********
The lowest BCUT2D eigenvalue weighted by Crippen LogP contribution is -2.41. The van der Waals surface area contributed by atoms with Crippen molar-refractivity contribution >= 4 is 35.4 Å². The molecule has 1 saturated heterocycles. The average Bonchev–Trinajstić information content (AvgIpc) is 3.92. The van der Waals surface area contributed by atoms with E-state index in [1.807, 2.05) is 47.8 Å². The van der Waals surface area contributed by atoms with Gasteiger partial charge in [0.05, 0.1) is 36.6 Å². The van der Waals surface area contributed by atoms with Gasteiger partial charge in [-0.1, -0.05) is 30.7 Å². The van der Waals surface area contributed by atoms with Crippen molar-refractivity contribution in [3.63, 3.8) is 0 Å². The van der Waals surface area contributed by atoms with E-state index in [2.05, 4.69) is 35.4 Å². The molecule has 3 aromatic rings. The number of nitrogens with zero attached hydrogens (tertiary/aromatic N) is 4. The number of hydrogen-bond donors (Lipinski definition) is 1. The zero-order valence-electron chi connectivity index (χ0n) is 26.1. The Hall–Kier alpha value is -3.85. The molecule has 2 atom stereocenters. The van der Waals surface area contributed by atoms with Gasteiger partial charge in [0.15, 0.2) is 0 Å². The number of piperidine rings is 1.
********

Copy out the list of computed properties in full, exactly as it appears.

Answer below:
The lowest BCUT2D eigenvalue weighted by Crippen LogP contribution is -2.41. The van der Waals surface area contributed by atoms with Crippen molar-refractivity contribution >= 4 is 35.4 Å². The molecule has 1 saturated heterocycles. The average Bonchev–Trinajstić information content (AvgIpc) is 3.92. The van der Waals surface area contributed by atoms with E-state index in [1.807, 2.05) is 47.8 Å². The van der Waals surface area contributed by atoms with Gasteiger partial charge in [0.05, 0.1) is 36.6 Å². The van der Waals surface area contributed by atoms with Gasteiger partial charge in [-0.1, -0.05) is 30.7 Å². The van der Waals surface area contributed by atoms with Crippen molar-refractivity contribution in [3.63, 3.8) is 0 Å². The van der Waals surface area contributed by atoms with E-state index in [2.05, 4.69) is 35.4 Å². The molecule has 3 aromatic rings. The number of nitrogens with zero attached hydrogens (tertiary/aromatic N) is 4. The number of hydrogen-bond donors (Lipinski definition) is 1. The zero-order valence-electron chi connectivity index (χ0n) is 26.1. The Hall–Kier alpha value is -3.85. The molecule has 2 atom stereocenters. The van der Waals surface area contributed by atoms with Gasteiger partial charge in [0.15, 0.2) is 0 Å². The number of piperidine rings is 1.